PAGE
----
KTH, School of Electrical Engineering and Computer Science (EECS), Theoretical Computer Science, TCS.
    Smooth Heaps and a Dual View of Self-adjusting Data Structures2018In: Proceedings of the 50th Annual ACM SIGACT Symposium on Theory of Computing, ACM , 2018, p. 801-814Conference paper (Refereed)
    Abstract [en]

    We present a new connection between self-adjusting binary search trees (BSTs) and heaps, two fundamental, extensively studied, and practically relevant families of data structures (Allen, Munro, 1978; Sleator, Tarjan, 1983; Fredman, Sedgewick, Sleator, Tarjan, 1986; Wilber, 1989; Fredman, 1999; Iacono, Özkan, 2014). Roughly speaking, we map an arbitrary heap algorithm within a broad and natural model, to a corresponding BST algorithm with the same cost on a dual sequence of operations (i.e. the same sequence with the roles of time and key-space switched). This is the first general transformation between the two families of data structures. There is a rich theory of dynamic optimality for BSTs (i.e. the theory of competitiveness between BST algorithms). The lack of an analogous theory for heaps has been noted in the literature (e.g. Pettie; 2005, 2008). Through our connection, we transfer all instance-specific lower bounds known for BSTs to a general model of heaps, initiating a theory of dynamic optimality for heaps. On the algorithmic side, we obtain a new, simple and efficient heap algorithm, which we call the smooth heap. We show the smooth heap to be the heap-counterpart of Greedy, the BST algorithm with the strongest proven and conjectured properties from the literature, widely believed to be instance-optimal (Lucas, 1988; Munro, 2000; Demaine et al., 2009). Assuming the optimality of Greedy, the smooth heap is also optimal within our model of heap algorithms. Intriguingly, the smooth heap, although derived from a non-practical BST algorithm, is simple and easy to implement (e.g. it stores no auxiliary data besides the keys and tree pointers). It can be seen as a variation on the popular pairing heap data structure, extending it with a “power-of-two-choices” type of heuristic. For the smooth heap we obtain instance-specific upper bounds, with applications in adaptive sorting, and we see it as a promising candidate for the long-standing question of a simpler alternative to Fibonacci heaps. The paper is dedicated to Raimund Seidel on occasion of his sixtieth birthday.

  • 23.
    Lundberg, Didrik
    KTH, School of Electrical Engineering and Computer Science (EECS), Theoretical Computer Science, TCS.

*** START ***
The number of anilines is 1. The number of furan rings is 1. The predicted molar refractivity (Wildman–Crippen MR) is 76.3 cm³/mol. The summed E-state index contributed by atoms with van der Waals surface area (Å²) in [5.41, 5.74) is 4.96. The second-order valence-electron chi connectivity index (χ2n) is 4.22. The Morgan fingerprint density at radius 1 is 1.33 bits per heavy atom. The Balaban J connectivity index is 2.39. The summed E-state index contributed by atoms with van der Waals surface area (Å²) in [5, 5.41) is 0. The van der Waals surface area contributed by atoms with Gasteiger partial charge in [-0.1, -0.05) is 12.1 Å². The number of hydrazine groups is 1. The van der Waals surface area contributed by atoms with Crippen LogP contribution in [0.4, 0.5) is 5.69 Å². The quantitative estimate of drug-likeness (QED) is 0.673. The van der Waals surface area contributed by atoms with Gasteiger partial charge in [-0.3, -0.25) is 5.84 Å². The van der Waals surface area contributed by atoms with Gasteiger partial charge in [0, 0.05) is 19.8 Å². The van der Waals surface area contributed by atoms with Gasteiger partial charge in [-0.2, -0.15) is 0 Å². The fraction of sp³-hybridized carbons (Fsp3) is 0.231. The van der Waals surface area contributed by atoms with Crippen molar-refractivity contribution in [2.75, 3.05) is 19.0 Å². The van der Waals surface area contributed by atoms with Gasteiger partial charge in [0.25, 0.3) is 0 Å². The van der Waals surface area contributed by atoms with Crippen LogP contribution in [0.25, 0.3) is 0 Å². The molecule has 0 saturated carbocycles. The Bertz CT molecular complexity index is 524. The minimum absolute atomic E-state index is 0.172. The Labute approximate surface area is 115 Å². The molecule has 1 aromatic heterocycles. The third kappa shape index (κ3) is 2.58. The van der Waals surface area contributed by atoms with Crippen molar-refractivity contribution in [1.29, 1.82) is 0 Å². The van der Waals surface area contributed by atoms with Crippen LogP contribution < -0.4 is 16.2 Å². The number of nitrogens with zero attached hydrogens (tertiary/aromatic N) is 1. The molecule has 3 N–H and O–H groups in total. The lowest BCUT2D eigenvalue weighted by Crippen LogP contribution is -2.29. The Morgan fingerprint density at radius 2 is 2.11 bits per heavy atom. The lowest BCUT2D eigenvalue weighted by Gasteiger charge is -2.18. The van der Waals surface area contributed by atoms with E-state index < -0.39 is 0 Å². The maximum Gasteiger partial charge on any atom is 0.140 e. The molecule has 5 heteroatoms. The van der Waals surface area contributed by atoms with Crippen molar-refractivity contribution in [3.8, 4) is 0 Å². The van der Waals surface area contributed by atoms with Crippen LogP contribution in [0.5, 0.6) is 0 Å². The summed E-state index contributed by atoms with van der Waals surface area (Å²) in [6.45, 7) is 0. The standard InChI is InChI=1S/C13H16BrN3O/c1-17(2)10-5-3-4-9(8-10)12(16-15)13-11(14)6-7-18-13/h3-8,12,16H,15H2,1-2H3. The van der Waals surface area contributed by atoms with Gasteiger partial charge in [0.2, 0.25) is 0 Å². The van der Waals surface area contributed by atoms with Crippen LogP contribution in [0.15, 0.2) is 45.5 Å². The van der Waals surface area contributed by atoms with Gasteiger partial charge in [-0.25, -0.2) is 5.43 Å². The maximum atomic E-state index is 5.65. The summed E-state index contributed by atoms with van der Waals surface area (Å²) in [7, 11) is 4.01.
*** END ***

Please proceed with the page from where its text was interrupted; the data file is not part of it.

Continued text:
Provably Sound and Secure Automatic Proving and Generation of Verification Conditions2018Independent thesis Advanced level (degree of Master (Two Years)), 20 credits / 30 HE creditsStudent thesis
    Abstract [en]

    Formal verification of programs can be done with the aid of an interactive theorem prover. The program to be verified is represented in an intermediate language representation inside the interactive theorem prover, after which statements and their proofs can be constructed. This is a process that can be automated to a high degree. This thesis presents a proof procedure to efficiently generate a theorem stating the weakest precondition for a program to terminate successfully in a state upon which a certain postcondition is placed. Specifically, the Poly/ML implementation of the SML metalanguage is used to generate a theorem in the HOL4 interactive theorem prover regarding the properties of a program written in BIR, an abstract intermediate representation of machine code used in the PROSPER project.

  • 24. Martinez, M.
    et al.
    Monperrus, Martin
    KTH, School of Electrical Engineering and Computer Science (EECS), Theoretical Computer Science, TCS.
    Ultra-large repair search space with automatically mined templates: The cardumen mode of astor2018In: 10th International Symposium on Search-Based Software Engineering, SSBSE 2018, Springer, 2018, Vol. 11036, p. 65-86Conference paper (Refereed)
    Abstract [en]

    Astor is a program repair library which has different modes. In this paper, we present the Cardumen mode of Astor, a repair approach based mined templates that has an ultra-large search space. We evaluate the capacity of Cardumen to discover test-suite adequate patches (aka plausible patches) over the 356 real bugs from Defects4J [11]. Cardumen finds 8935 patches over 77 bugs of Defects4J. This is the largest number of automatically synthesized patches ever reported, all patches being available in an open-science repository. Moreover, Cardumen identifies 8 unique patches, that are patches for Defects4J bugs that were never repaired in the whole history of program repair.

  • 25.
    Meinke, Karl
    et al.
    KTH, School of Electrical Engineering and Computer Science (EECS), Theoretical Computer Science, TCS.
    Bennaceur, A.
    Machine learning for software engineering: Models, methods, and applications2018In: Proceedings of the 40th International Conference on Software Engineering: Companion Proceeedings, IEEE Computer Society, 2018, p. 548-549Conference paper (Refereed)
    Abstract [en]

    Machine Learning (ML) is the discipline that studies methods for automatically inferring models from data. Machine learning has been successfully applied in many areas of software engineering ranging from behaviour extraction, to testing, to bug fixing. Many more applications are yet be defined. However, a better understanding of ML methods, their assumptions and guarantees would help software engineers adopt and identify the appropriate methods for their desired applications. We argue that this choice can be guided by the models one seeks to infer. In this technical briefing, we review and reflect on the applications of ML for software engineering organised according to the models they produce and the methods they use. We introduce the principles of ML, give an overview of some key methods, and present examples of areas of software engineering benefiting from ML. We also discuss the open challenges for reaching the full potential of ML for software engineering and how ML can benefit from software engineering methods.